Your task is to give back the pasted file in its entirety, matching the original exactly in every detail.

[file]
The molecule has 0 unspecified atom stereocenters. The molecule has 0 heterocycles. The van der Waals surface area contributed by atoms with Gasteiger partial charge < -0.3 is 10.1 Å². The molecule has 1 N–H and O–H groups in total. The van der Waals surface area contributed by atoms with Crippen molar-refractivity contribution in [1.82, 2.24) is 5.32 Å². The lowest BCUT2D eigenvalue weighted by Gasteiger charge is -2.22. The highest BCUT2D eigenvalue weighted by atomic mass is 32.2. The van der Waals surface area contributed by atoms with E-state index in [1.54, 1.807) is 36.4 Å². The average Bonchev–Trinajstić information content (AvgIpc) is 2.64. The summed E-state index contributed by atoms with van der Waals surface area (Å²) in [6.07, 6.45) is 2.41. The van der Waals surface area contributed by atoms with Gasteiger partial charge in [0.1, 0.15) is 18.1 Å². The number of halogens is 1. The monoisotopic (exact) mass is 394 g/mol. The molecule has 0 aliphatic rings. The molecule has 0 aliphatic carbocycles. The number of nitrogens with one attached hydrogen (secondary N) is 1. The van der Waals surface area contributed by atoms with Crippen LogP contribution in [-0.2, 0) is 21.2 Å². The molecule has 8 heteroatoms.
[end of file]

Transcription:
The molecule has 0 unspecified atom stereocenters. The molecule has 0 heterocycles. The van der Waals surface area contributed by atoms with Gasteiger partial charge < -0.3 is 10.1 Å². The molecule has 1 N–H and O–H groups in total. The van der Waals surface area contributed by atoms with Crippen molar-refractivity contribution in [1.82, 2.24) is 5.32 Å². The lowest BCUT2D eigenvalue weighted by Gasteiger charge is -2.22. The highest BCUT2D eigenvalue weighted by atomic mass is 32.2. The van der Waals surface area contributed by atoms with E-state index in [1.54, 1.807) is 36.4 Å². The average Bonchev–Trinajstić information content (AvgIpc) is 2.64. The summed E-state index contributed by atoms with van der Waals surface area (Å²) in [6.07, 6.45) is 2.41. The van der Waals surface area contributed by atoms with Gasteiger partial charge in [0.1, 0.15) is 18.1 Å². The number of halogens is 1. The monoisotopic (exact) mass is 394 g/mol. The molecule has 0 aliphatic rings. The molecule has 0 aliphatic carbocycles. The number of nitrogens with one attached hydrogen (secondary N) is 1. The van der Waals surface area contributed by atoms with Crippen LogP contribution in [-0.2, 0) is 21.2 Å². The molecule has 8 heteroatoms.